Avoiding Fines by Starting the I-9 Process Early. Just Not Too Early…

more+
less-

As we have noted in prior posts, Immigration and Customs Enforcement (“ICE”) has been aggressively pursuing I-9 inspections and imposing record fines (about $12.5 million per year) as part of its multi-year strategic plan. Employers should not turn a blind eye to this uptick in enforcement activity and would be wise to fight back by improving their compliance. One of the top concerns must be timely completion of the Form I-9 Employment Eligibility Verification. An employer has a very short period in which to complete the I-9 process with the new hire: by the first day of employment for section 1 (the employee’s section) and by the third business day after employment begins for section 2 (the employer’s section). Late I-9 Forms constitute substantive violations. An employer cannot avoid a substantive violation by arguing that it tried to comply in good faith.

In response to these stringent requirements, some employers are beginning the I-9 process before the first day of a new hire’s employment. While the Department of Homeland Security (“DHS”) and the Department of Justice (“DOJ”) will permit this approach, early I-9 completion is not a perfect solution. Indeed, an employer can trigger new violations if it is not careful. Here are some tips for employers who wish to start the I-9 process early:

  • Never ask to complete the Form I-9 until after the job applicant has accepted the job offer: The antidiscrimination rules prohibit an employer from using I-9 completion to screen out job applicants. The employer first must decide that it wishes to hire the applicant. After the job applicant accepts the job offer, the employer may begin the I-9 process.
  • Implement this process uniformly: Ask all individuals who have accepted a job offer to start the I-9 process before the first day of employment. Selective requests for early I-9 completion may lead to discrimination charges and fines under the I-9 rules.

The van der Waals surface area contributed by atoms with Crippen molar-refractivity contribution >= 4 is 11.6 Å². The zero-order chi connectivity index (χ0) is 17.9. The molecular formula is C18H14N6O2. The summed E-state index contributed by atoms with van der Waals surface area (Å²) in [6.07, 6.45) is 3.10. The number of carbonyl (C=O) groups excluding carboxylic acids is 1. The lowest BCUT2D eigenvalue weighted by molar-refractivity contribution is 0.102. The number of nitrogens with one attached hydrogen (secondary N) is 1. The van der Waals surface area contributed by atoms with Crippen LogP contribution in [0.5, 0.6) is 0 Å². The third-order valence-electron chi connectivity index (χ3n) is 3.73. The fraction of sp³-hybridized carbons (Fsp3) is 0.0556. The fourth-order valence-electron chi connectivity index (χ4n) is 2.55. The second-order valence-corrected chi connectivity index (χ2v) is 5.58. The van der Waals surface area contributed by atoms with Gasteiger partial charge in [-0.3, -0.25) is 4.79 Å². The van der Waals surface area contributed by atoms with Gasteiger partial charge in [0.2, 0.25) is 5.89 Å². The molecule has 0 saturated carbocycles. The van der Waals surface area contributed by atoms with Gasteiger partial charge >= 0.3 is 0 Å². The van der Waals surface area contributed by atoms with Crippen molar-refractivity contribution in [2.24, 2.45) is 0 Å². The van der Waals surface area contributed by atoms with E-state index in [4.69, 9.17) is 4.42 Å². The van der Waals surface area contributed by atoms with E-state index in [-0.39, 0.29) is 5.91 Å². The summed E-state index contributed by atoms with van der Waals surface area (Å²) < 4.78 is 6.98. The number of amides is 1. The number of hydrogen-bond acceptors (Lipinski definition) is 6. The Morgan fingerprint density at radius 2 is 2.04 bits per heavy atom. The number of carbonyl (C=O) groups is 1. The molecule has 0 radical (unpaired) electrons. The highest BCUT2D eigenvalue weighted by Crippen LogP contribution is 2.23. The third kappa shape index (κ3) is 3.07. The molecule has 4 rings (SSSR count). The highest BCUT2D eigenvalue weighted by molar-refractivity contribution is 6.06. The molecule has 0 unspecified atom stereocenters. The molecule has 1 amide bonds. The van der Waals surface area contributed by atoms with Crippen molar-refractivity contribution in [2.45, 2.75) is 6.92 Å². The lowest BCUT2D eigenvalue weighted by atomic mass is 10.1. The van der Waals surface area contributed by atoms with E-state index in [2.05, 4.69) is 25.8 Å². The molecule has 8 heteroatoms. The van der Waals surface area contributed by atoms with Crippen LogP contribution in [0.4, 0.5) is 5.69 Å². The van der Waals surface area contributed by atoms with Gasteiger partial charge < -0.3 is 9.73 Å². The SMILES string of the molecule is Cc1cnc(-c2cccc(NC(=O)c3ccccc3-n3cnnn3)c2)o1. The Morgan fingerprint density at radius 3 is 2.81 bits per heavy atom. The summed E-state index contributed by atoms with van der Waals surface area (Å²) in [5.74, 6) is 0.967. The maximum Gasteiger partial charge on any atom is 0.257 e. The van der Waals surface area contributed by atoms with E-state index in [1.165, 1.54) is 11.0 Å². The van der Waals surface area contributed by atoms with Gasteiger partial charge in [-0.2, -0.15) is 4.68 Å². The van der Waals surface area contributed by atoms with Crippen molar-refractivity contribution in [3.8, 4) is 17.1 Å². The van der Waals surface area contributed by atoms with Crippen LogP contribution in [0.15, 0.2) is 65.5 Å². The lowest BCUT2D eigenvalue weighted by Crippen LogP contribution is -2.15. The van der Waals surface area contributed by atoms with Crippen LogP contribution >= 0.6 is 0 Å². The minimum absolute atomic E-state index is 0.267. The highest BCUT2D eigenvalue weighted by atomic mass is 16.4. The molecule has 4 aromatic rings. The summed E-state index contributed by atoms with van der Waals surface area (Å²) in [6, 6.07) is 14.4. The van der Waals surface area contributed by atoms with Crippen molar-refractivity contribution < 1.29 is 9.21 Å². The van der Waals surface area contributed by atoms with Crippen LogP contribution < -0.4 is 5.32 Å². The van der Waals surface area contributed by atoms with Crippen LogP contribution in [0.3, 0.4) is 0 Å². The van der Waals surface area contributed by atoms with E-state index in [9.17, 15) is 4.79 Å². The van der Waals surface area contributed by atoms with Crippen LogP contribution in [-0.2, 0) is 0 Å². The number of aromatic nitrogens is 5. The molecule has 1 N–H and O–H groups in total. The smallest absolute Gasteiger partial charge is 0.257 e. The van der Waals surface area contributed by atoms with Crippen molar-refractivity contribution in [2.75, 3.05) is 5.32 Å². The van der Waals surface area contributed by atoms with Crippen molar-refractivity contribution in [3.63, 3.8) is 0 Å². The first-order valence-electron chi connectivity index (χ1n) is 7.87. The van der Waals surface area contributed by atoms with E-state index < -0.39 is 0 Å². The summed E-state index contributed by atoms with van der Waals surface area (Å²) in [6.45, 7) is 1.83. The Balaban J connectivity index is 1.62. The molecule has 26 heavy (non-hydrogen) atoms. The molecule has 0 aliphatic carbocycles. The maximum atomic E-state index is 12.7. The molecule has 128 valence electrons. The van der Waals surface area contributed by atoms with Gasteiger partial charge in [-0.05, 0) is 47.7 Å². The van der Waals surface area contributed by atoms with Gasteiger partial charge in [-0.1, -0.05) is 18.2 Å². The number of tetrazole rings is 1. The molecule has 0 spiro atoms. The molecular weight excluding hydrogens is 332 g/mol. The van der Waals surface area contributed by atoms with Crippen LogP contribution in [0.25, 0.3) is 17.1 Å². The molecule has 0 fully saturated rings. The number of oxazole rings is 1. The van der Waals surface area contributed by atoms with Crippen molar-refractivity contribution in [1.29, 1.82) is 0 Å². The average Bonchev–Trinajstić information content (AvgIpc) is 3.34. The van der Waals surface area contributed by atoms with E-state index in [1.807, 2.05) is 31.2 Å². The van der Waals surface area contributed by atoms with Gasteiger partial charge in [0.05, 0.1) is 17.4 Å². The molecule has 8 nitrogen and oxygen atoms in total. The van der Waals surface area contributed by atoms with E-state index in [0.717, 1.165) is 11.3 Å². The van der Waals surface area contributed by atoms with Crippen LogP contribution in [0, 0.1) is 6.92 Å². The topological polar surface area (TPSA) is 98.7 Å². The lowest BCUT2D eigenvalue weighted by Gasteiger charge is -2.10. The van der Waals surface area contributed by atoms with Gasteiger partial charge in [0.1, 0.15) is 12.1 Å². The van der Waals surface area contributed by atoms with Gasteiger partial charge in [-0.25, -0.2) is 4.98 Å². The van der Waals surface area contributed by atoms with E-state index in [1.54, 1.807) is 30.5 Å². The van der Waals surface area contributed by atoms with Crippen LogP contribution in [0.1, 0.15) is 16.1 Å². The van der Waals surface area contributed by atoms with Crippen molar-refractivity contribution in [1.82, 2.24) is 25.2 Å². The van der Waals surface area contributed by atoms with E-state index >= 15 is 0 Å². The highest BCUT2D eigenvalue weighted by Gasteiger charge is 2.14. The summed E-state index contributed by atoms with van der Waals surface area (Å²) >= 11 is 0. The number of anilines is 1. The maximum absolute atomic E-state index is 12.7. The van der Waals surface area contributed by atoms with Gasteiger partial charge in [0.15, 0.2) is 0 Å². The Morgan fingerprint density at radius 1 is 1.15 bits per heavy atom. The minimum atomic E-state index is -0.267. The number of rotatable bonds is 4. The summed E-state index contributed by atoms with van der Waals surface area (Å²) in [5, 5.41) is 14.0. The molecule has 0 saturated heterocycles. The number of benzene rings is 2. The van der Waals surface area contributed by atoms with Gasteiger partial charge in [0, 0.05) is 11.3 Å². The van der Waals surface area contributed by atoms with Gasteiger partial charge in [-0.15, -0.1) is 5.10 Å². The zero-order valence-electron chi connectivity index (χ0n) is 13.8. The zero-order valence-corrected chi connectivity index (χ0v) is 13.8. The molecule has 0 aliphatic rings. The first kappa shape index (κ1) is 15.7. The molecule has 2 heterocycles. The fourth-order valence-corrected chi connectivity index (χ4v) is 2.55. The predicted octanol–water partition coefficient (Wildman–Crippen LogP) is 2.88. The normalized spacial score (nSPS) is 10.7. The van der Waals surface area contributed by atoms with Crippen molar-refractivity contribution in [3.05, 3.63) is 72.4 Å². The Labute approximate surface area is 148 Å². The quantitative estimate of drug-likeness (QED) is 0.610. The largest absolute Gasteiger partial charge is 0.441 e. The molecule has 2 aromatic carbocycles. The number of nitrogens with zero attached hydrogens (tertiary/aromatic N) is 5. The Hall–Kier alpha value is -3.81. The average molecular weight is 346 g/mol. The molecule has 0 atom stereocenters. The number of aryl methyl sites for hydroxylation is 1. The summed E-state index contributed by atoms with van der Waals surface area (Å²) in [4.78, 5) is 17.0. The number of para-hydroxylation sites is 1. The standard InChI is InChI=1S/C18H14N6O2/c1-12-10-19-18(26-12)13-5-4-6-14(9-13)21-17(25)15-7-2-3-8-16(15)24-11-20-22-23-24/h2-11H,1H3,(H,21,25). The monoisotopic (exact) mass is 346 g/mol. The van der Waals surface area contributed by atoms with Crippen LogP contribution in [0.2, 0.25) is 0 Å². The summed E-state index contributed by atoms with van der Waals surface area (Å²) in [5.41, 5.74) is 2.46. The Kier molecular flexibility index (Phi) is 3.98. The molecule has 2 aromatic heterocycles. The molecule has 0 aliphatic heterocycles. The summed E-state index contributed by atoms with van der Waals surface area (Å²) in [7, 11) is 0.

• For E-Verify employers, follow the E-Verify rules after early I-9 completion: E-Verify employers may open an E-Verify case inquiry after the Form I-9 is completed. If the E-Verify case inquiry is opened before employment begins and the E-Verify result is a Tentative Nonconfirmation (“TNC”) or DHS/SSA hold, it is possible that the E-Verify inquiry will not be resolved by the planned start date. The employer cannot delay the start of employment when the new hire is still within the period allowed by the E-Verify program for resolving the E-Verify case inquiry.
  • Do not begin the I-9 process too far ahead of the employment start date: There should not be a significant gap between early completion of Form I-9 and the start of employment. Significant gaps create the potential for incorrect or missing entries on the I-9 Form (e.g., the start date may be unknown or change, and the employer may fail to update section 2 of the I-9 Form with the correct information). The job applicant also may change his mind, which will cause the employer to have I-9 Forms for individuals who were never employees. For E-Verify employers, the DOJ and DHS’s E-Verify Monitoring and Compliance Branch may become concerned that the employer is misusing E-Verify. These agencies may investigate whether the employer is using early I-9 and E-Verify completion to screen job applicants, rather than to verify employment authorization following a legitimate, accepted job offer.
  • Allow the new hire three business days after the start of employment to present a List A document OR a List B document and a List C document from the I-9 List of Acceptable Documents (verifying identity and employment eligibility). The I-9 rules permit the employer up to three business days after employment commences to complete section 2 by entering information about the new hire’s document(s) under List A OR List B and List C. It is possible that the new hire may certify in section 1 that he is authorized to work in the United States, but not present the identity and employment eligibility document(s) before the first day of work. An employer may encourage the new hire to present the document(s) of his choice as soon as possible. If he does not do so, the best practice is to allow the new hire the full period (three business days after employment begins) to present the I-9 document(s). If the new hire does not produce qualifying document(s) by the end of the three business days, the employer may terminate for failing to complete the I-9 verification process.

Finally, timely completion is only one part of I-9 compliance. What is stated on the I-9 Form is as important as when it is stated. Timely and properly completed I-9 Forms are the key to avoiding significant fines during an I-9 inspection by ICE.

View This Blog

Topics:  Audits, Corporate Counsel, DHS, E-Verify, Employer Liability Issues, Enforcement, Hiring & Firing, I-9, ICE, Popular

Published In: Immigration Updates, Labor & Employment Updates

DISCLAIMER: Because of the generality of this update, the information provided herein may not be applicable in all situations and should not be acted upon without specific legal advice based on particular situations.

© Foley & Lardner LLP | Attorney Advertising

Don't miss a thing! Build a custom news brief:

Read fresh new writing on compliance, cybersecurity, Dodd-Frank, whistleblowers, social media, hiring & firing, patent reform, the NLRB, Obamacare, the SEC…

…or whatever matters the most to you. Follow authors, firms, and topics on JD Supra.

Create your news brief now - it's free and easy »